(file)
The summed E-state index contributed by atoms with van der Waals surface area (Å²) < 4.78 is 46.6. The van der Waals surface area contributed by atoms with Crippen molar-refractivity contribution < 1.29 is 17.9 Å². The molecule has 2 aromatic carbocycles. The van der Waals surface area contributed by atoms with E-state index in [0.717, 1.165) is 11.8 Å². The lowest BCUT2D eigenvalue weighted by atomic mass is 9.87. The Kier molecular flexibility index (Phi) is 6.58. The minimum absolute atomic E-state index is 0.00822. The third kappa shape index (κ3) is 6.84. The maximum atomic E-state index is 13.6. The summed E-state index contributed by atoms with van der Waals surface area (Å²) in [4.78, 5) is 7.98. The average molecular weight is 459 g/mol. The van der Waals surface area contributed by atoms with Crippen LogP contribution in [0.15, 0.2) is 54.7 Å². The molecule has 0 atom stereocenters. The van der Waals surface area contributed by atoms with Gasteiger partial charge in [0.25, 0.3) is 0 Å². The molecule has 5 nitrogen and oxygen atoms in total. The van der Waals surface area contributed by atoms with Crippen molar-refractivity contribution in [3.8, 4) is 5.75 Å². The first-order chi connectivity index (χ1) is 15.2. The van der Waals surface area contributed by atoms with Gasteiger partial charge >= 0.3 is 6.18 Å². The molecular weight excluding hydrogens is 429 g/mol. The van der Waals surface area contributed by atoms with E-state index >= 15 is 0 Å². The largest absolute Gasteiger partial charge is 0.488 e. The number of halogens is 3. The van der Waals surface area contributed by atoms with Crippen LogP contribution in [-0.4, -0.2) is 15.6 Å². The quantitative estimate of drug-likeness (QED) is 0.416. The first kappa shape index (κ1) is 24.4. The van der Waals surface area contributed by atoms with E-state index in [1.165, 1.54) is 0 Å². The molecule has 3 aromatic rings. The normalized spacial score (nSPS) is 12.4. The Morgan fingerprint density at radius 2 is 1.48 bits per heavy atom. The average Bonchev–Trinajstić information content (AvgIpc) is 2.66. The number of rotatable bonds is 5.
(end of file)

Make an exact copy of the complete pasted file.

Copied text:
The summed E-state index contributed by atoms with van der Waals surface area (Å²) < 4.78 is 46.6. The van der Waals surface area contributed by atoms with Crippen molar-refractivity contribution < 1.29 is 17.9 Å². The molecule has 2 aromatic carbocycles. The van der Waals surface area contributed by atoms with E-state index in [0.717, 1.165) is 11.8 Å². The lowest BCUT2D eigenvalue weighted by atomic mass is 9.87. The Kier molecular flexibility index (Phi) is 6.58. The minimum absolute atomic E-state index is 0.00822. The third kappa shape index (κ3) is 6.84. The maximum atomic E-state index is 13.6. The summed E-state index contributed by atoms with van der Waals surface area (Å²) in [4.78, 5) is 7.98. The average molecular weight is 459 g/mol. The van der Waals surface area contributed by atoms with Crippen LogP contribution in [0.15, 0.2) is 54.7 Å². The molecule has 0 atom stereocenters. The van der Waals surface area contributed by atoms with Gasteiger partial charge in [0.25, 0.3) is 0 Å². The molecule has 5 nitrogen and oxygen atoms in total. The van der Waals surface area contributed by atoms with Crippen molar-refractivity contribution in [3.8, 4) is 5.75 Å². The first-order chi connectivity index (χ1) is 15.2. The van der Waals surface area contributed by atoms with Gasteiger partial charge >= 0.3 is 6.18 Å². The molecular weight excluding hydrogens is 429 g/mol. The van der Waals surface area contributed by atoms with E-state index >= 15 is 0 Å². The largest absolute Gasteiger partial charge is 0.488 e. The number of halogens is 3. The van der Waals surface area contributed by atoms with Crippen LogP contribution in [-0.4, -0.2) is 15.6 Å². The quantitative estimate of drug-likeness (QED) is 0.416. The first kappa shape index (κ1) is 24.4. The van der Waals surface area contributed by atoms with E-state index in [1.165, 1.54) is 0 Å². The molecule has 3 aromatic rings. The normalized spacial score (nSPS) is 12.4. The Morgan fingerprint density at radius 2 is 1.48 bits per heavy atom. The average Bonchev–Trinajstić information content (AvgIpc) is 2.66. The number of rotatable bonds is 5.